By SAM METZ AP / Report for America
CARSON CITY, Nev. (AP) — Nevada’s Board of Regents voted 9-4 on Friday to direct Chancellor Melody Rose to send a letter to state lawmakers, health officials and Gov. Steve Sisolak in support of imposing a vaccine mandate on students enrolled in public colleges and universities in Nevada.
The letter, although non-binding, signals that battles over coronavirus measures are likely to continue for the more than 100,000 students at public colleges and universities throughout the state. It asks lawmakers and officials to reconsider a mandate on students to ensure education at its campuses isn’t interrupted.
“As the COVID-19 virus produces new and unknown variants and a significant percentage of our student population remains unvaccinated against the virus, the Board of Regents finds itself at a critical inflection point in our COVID-19 response. The Board of Regents must address the realities of the ever-changing COVID-19 environment and its impacts on the health and safety of our campus populations,” Chancellor Melody Rose wrote in the letter.
University of Nevada, Reno and University of Nevada, Las Vegas presidents Brian Sandoval and Keith Whitfield spoke in support of the letter and told regents more than 90% of students at their campuses were vaccinated.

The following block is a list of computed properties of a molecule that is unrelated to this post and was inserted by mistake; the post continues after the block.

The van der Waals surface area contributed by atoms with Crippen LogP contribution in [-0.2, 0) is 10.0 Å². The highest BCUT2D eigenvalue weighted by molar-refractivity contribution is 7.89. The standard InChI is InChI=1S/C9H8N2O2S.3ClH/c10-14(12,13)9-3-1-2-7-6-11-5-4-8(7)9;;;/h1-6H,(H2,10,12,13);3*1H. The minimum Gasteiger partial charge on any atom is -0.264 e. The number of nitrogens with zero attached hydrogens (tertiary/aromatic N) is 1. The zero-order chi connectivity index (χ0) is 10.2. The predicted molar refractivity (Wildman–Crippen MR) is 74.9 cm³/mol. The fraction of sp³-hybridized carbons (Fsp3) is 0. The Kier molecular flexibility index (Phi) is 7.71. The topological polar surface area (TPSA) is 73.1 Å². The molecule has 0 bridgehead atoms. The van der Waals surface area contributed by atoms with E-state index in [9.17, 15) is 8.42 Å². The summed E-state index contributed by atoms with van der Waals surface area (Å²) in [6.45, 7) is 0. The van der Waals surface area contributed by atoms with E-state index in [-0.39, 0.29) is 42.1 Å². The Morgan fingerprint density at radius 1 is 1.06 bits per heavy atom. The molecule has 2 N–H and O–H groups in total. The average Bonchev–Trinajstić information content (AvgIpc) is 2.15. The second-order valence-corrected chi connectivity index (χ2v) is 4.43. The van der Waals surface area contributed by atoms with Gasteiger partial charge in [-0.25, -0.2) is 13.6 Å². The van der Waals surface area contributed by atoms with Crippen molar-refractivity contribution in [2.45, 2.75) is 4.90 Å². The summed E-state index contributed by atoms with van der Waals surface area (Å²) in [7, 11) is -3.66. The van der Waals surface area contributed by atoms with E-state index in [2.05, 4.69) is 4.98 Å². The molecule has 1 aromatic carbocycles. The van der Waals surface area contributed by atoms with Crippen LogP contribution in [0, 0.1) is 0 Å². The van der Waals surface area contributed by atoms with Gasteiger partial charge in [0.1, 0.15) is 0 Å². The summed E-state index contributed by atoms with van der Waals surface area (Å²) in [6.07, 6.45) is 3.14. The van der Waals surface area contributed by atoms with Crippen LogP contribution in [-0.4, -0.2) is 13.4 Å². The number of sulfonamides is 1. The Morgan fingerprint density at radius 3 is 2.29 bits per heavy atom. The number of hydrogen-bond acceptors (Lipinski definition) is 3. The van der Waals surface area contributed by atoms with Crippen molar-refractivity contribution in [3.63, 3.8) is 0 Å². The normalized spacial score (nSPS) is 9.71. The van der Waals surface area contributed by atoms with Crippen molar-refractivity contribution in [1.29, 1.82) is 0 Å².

After delays and questions about what government body would be responsible for a mandate, state universities began the fall semester without one in effect, allowing students to enroll regardless of their vaccine status. The board of health later passed an 120-day emergency measure requiring students be vaccinated in late August and regents voted in October to mandate vaccines for all college and university staff by December 1.
A student subsequently sued the Nevada System of Higher Education, challenging the constitutionality of the student mandate. And a legislative committee that meets when Nevada lawmakers are not in session voted last month not to extend the 120-day emergency measure mandating vaccines for students.
Requirements remain in effect for staff, but not students at public colleges and universities in Nevada.
Although they have discussed a system-wide employee mandate in several meetings, regents had until Friday not discussed a student mandate publicly, with their attorneys arguing that the responsibility for one falls to the state board of health. Regent Jason Geddes said he would like staff to review their earlier opinion and see if they could pass a mandate without approval from legislators or health officials.
AP reporter Scott Sonner in Reno, Nevada, contributed to this report.
Metz is a corps member for the Associated Press/Report for America Statehouse News Initiative. Report for America is a nonprofit national service program that places journalists in local newsrooms to report on undercovered issues.